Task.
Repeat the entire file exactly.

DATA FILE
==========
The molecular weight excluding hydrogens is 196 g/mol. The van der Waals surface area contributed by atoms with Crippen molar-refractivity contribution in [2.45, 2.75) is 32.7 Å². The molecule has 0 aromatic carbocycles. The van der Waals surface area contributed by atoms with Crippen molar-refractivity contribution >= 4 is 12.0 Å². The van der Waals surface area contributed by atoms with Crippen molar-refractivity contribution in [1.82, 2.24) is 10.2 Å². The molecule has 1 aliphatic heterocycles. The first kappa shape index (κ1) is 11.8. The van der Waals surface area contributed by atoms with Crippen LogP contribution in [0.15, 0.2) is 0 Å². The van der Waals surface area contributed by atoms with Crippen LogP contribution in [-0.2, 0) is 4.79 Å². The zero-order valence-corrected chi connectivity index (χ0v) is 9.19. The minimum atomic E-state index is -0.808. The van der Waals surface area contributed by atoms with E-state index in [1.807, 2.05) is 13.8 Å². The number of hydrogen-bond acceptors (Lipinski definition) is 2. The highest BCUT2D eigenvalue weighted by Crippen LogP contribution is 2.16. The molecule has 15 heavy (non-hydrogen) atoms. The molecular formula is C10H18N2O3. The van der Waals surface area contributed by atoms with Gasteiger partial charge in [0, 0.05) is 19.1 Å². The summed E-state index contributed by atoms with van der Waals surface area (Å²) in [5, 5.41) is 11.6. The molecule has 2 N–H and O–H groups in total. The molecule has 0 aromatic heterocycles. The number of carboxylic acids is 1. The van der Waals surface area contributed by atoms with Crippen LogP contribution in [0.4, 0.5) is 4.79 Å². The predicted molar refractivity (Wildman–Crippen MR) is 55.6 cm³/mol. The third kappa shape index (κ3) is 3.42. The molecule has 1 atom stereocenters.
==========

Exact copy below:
The molecular weight excluding hydrogens is 196 g/mol. The van der Waals surface area contributed by atoms with Crippen molar-refractivity contribution in [2.45, 2.75) is 32.7 Å². The molecule has 0 aromatic carbocycles. The van der Waals surface area contributed by atoms with Crippen molar-refractivity contribution >= 4 is 12.0 Å². The van der Waals surface area contributed by atoms with Crippen molar-refractivity contribution in [1.82, 2.24) is 10.2 Å². The molecule has 1 aliphatic heterocycles. The first kappa shape index (κ1) is 11.8. The van der Waals surface area contributed by atoms with Crippen LogP contribution in [0.15, 0.2) is 0 Å². The van der Waals surface area contributed by atoms with Crippen LogP contribution in [-0.2, 0) is 4.79 Å². The zero-order valence-corrected chi connectivity index (χ0v) is 9.19. The minimum atomic E-state index is -0.808. The van der Waals surface area contributed by atoms with E-state index in [1.807, 2.05) is 13.8 Å². The number of hydrogen-bond acceptors (Lipinski definition) is 2. The highest BCUT2D eigenvalue weighted by Crippen LogP contribution is 2.16. The molecule has 15 heavy (non-hydrogen) atoms. The molecular formula is C10H18N2O3. The van der Waals surface area contributed by atoms with Gasteiger partial charge in [0, 0.05) is 19.1 Å². The summed E-state index contributed by atoms with van der Waals surface area (Å²) in [5, 5.41) is 11.6. The molecule has 2 N–H and O–H groups in total. The molecule has 0 aromatic heterocycles. The number of carboxylic acids is 1. The van der Waals surface area contributed by atoms with Crippen LogP contribution in [0.4, 0.5) is 4.79 Å². The predicted molar refractivity (Wildman–Crippen MR) is 55.6 cm³/mol. The third kappa shape index (κ3) is 3.42. The molecule has 1 atom stereocenters.